Darwin in Malibu

Crispin Whittell
Hampstead Theatre

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Darwin in Malibu is a rather strange piece that has the feeling of some kind of drug-induced Pop Art experiment. It could possibly take its place next to Peter Blake's Madonna of Venice Beach or even Wayne's World with its anachronistic setting.

The action, or more accurately debate, takes place on the veranda of Simon Higlett's Swiss Family Robinson beach house in Malibu, California.

There, Charles Darwin resides with a dumb blonde called Sarah. What makes the play particularly unusual is that the date line is the current day. It does not take a genius to realise that Darwin should not have been here, having died over 120 years ago.

The bulk of the play consists of a three-way debate between the great evolutionist and two of his resurrected contemporaries, the creationist Bishop Samuel Wilberforce and the scientist known as Darwin's Bulldog, Thomas Huxley.

At its best, Darwin in Malibu presents some interesting debates on philosophical and scientific matters, replicating those that must have taken place in the late 19th century. The difference is that, with today's hindsight, the man who would have been strongest at the time, the Bishop, looks like a blundering fool having nothing to offer against reason beyond blind faith.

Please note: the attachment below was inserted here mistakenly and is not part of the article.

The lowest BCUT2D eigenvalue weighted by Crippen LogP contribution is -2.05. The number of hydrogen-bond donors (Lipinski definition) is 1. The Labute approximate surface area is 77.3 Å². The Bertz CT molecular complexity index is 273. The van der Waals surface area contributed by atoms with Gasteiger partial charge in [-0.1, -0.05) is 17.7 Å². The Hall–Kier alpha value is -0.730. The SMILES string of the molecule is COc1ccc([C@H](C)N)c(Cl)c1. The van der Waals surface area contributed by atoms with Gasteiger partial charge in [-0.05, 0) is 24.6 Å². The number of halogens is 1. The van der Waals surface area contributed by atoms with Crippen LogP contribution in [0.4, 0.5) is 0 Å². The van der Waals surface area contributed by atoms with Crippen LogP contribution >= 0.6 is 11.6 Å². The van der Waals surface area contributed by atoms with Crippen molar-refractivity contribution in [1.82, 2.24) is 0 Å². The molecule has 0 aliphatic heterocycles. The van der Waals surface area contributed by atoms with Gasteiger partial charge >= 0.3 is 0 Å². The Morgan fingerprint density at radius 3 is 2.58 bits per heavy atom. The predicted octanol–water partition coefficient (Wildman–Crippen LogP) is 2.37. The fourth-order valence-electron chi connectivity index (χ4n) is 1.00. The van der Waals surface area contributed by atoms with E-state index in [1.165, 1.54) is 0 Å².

The consequence is that the battle between Evolutionism and Creationism is unbalanced, which is a great pity. This play really needed Wilberforce to fight the good fight with much more vigour.

There is very little clarity of purpose in the writing and, as an example, the link between the three famous men and stage debutante Cressida Whyte's Sarah with her tale of lost love is almost non-existent. The only plausible explanation is that she scarily symbolises the results of evolution. Rather than an intellectual superhuman, the best that we can achieve is a pretty blonde airhead.

Inevitably, Oliver Ford Davies is impressive as Darwin, complete with Hawaiian shirt. He is an actor who is capable of making anything sound interesting, even extracts from horoscopes or novelist Pat Booth, a writer whose work is implausibly put forward as the 21st century's equivalent to the Bible.

Supporting Ford Davies, Douglas Henshall is a particularly bumptious Huxley while Nigel Planer is a rather unintelligent Bishop who lacks the moral strength that the original surely must have had. He is not helped by his overheated clothes and dottily innocent manner.

By the end, Darwin in Malibu asks more questions than it answers, in particular why all these dead people have reappeared on a California beach. It can be amusing and will bring moral and philosophical debate on a fascinating subject before a wider audience. For that, it is to be welcomed.

Steve Orme reviewed the original production at the Door, Birmingham

Reviewer: Philip Fisher

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